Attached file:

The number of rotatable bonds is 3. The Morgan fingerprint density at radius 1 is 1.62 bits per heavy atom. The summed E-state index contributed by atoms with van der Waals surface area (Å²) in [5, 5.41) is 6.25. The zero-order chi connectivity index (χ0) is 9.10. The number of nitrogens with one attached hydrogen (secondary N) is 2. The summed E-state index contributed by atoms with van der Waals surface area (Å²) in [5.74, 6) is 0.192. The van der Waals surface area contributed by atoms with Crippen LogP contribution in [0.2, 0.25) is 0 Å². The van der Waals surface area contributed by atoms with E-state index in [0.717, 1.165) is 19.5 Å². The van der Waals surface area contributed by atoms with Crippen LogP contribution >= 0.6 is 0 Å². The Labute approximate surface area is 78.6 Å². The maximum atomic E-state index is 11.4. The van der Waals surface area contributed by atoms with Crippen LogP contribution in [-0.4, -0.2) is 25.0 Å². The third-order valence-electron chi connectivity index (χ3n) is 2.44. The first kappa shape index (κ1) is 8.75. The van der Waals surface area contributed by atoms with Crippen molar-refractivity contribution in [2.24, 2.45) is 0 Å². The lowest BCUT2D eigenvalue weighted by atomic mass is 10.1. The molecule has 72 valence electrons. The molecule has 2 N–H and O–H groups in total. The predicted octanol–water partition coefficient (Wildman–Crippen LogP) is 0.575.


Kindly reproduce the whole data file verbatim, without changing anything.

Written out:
The number of rotatable bonds is 3. The Morgan fingerprint density at radius 1 is 1.62 bits per heavy atom. The summed E-state index contributed by atoms with van der Waals surface area (Å²) in [5, 5.41) is 6.25. The zero-order chi connectivity index (χ0) is 9.10. The number of nitrogens with one attached hydrogen (secondary N) is 2. The summed E-state index contributed by atoms with van der Waals surface area (Å²) in [5.74, 6) is 0.192. The van der Waals surface area contributed by atoms with Crippen LogP contribution in [0.2, 0.25) is 0 Å². The van der Waals surface area contributed by atoms with E-state index in [0.717, 1.165) is 19.5 Å². The van der Waals surface area contributed by atoms with Crippen LogP contribution >= 0.6 is 0 Å². The Labute approximate surface area is 78.6 Å². The maximum atomic E-state index is 11.4. The van der Waals surface area contributed by atoms with Crippen LogP contribution in [-0.4, -0.2) is 25.0 Å². The third-order valence-electron chi connectivity index (χ3n) is 2.44. The first kappa shape index (κ1) is 8.75. The van der Waals surface area contributed by atoms with Crippen molar-refractivity contribution in [2.24, 2.45) is 0 Å². The lowest BCUT2D eigenvalue weighted by atomic mass is 10.1. The molecule has 72 valence electrons. The molecule has 2 N–H and O–H groups in total. The predicted octanol–water partition coefficient (Wildman–Crippen LogP) is 0.575.